Wilston's first-class journey
Wilston Samuel Jackson's Story
By the end of the Second World War in 1945, much of Great Britain lay in ruins. In 1951, the country was still rebuilding. It was then that a 24-year-old Wilston Samuel Jackson, after the untimely death of his father at just 40, decided to emigrate from Jamaica to the UK.
On arriving, Wilston first worked as a glass factory worker before trying his luck with the railways. His application was successful, and in 1952 he started laying bomb destroyed tracks. However, Wilston's ambition was to be a train driver, and so he took a job as a fireman. In 1961, after many years shovelling up to 10 tons of coal a day, in a noisy, dirty, labour intensive environment, that would raise the eyebrow of any health and safety executive today, Wilston gained the title: Britain's First Black Train Driver.
Wilston was at his happiest out on the track, as fireman on the Mallard and driving the Flying Scotsman, towing the Elizabethan, the Queen's Train, (carriages) ensuring the safe passage of many travellers on many journeys.
One dense foggy early morning in 1964, after a signal man gave the green all clear signal in error, Wilston's train smashed into the back of a stationary goods train. Just as Wilston's train hit the back of the goods train he was able to save his fireman by yelling at him to jump out of the cab. However, it was too late for Wilston whose legs were severely crushed.
Wilston spent many painful months in hospital, never complaining, while doctors fought to save his legs; most believing it could not be done. But once again, Wilston's grit and determination won the day, and months later he walked, albeit on crutches, smiling out of the hospital.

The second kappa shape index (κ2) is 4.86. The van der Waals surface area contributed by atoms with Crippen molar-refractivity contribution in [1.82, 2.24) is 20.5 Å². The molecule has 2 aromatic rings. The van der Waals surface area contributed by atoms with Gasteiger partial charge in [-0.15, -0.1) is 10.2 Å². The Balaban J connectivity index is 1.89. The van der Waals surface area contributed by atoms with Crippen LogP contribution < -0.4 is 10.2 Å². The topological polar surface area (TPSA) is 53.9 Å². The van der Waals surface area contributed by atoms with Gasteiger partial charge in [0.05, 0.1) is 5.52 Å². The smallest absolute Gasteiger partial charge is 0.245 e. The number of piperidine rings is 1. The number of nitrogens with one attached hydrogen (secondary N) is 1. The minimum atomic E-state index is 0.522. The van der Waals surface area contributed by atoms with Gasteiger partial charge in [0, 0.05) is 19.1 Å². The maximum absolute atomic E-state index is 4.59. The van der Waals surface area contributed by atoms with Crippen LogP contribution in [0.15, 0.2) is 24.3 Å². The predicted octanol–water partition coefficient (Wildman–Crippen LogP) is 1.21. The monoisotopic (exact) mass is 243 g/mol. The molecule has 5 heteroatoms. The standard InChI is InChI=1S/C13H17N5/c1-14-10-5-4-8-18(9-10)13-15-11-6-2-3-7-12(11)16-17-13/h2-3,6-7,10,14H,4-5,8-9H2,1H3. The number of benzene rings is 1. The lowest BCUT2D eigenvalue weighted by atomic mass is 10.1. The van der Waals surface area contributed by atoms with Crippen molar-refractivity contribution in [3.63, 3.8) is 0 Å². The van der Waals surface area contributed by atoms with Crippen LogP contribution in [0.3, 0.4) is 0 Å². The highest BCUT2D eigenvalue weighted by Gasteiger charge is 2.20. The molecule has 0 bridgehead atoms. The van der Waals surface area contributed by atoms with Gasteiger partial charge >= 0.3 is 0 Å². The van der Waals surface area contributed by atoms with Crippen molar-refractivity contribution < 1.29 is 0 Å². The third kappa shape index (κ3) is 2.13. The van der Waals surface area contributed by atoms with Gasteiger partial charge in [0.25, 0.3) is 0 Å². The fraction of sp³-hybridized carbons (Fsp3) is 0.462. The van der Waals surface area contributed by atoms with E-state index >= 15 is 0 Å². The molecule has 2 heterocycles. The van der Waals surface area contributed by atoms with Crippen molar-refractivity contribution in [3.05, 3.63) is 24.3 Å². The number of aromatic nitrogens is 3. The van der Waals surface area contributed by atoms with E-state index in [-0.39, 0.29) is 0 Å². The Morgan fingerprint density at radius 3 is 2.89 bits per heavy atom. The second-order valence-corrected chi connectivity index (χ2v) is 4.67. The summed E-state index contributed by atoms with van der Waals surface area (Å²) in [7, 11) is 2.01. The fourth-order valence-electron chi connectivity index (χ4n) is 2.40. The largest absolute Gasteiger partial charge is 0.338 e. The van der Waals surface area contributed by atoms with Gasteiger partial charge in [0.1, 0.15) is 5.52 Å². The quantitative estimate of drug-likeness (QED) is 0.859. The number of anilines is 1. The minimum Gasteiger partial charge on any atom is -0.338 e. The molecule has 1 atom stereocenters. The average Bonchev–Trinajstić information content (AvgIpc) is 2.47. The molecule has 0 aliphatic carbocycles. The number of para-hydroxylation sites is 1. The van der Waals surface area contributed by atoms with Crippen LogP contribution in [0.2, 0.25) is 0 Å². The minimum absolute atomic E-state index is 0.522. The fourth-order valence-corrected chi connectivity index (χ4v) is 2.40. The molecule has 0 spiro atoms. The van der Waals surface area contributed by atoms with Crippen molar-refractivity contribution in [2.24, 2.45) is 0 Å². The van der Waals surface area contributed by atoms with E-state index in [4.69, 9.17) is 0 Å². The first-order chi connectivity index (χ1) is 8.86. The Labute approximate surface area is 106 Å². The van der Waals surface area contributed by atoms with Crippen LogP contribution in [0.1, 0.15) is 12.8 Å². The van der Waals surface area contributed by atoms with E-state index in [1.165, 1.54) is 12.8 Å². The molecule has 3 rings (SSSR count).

In 1966, Wilston was once again able to return to driving his beloved trains. That year, Wilston heard that African countries were crying out for train drivers. After much discussion, Wilston, his Burmese (Myanmar now) wife Rita, and his three school age children, travelled to the newly independent, Zambia, where he passed on his knowledge of trains and driving to the recently liberated Zambians.
In 2018, Wilston suffered a stroke that he could not recover from and Saint Francis Hospice nurses kindly cared for him in his home in his last days. In 2018, Wilston who was now resident in the UK with his second wife Naomi had a stroke and lost his speech, hearing, and movement from which he could not recover. He wanted to be cared for at home, and our Hospice at Home team happily obliged.
As Naomi explained, "A nurse from the Hospice would come round every evening. Sometimes they would just comfort me or sit with him, which gave me a chance to get some sleep in the other room.
"I didn't sleep well without someone from the Hospice there, for fear of him not being there when I woke up. I was always getting up and checking how he was, so the Hospice offering me some relief was wonderful and of great help.
"Wilston loved his life as a train driver. You could often see tears in his eyes whenever he saw an old train."
Sadly, Wilston Samuel Jackson passed away on 15th September, 2018 at the age of 91.
For further information on The First Black Train Driver, please email Molly Jackson at firstname.lastname@example.org.
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The crash: October 1964
Naomi and her grandchildren with Wilston's photo at our Hospice
This blue plaque at Kings Cross Station recognises Wilston's place in British history.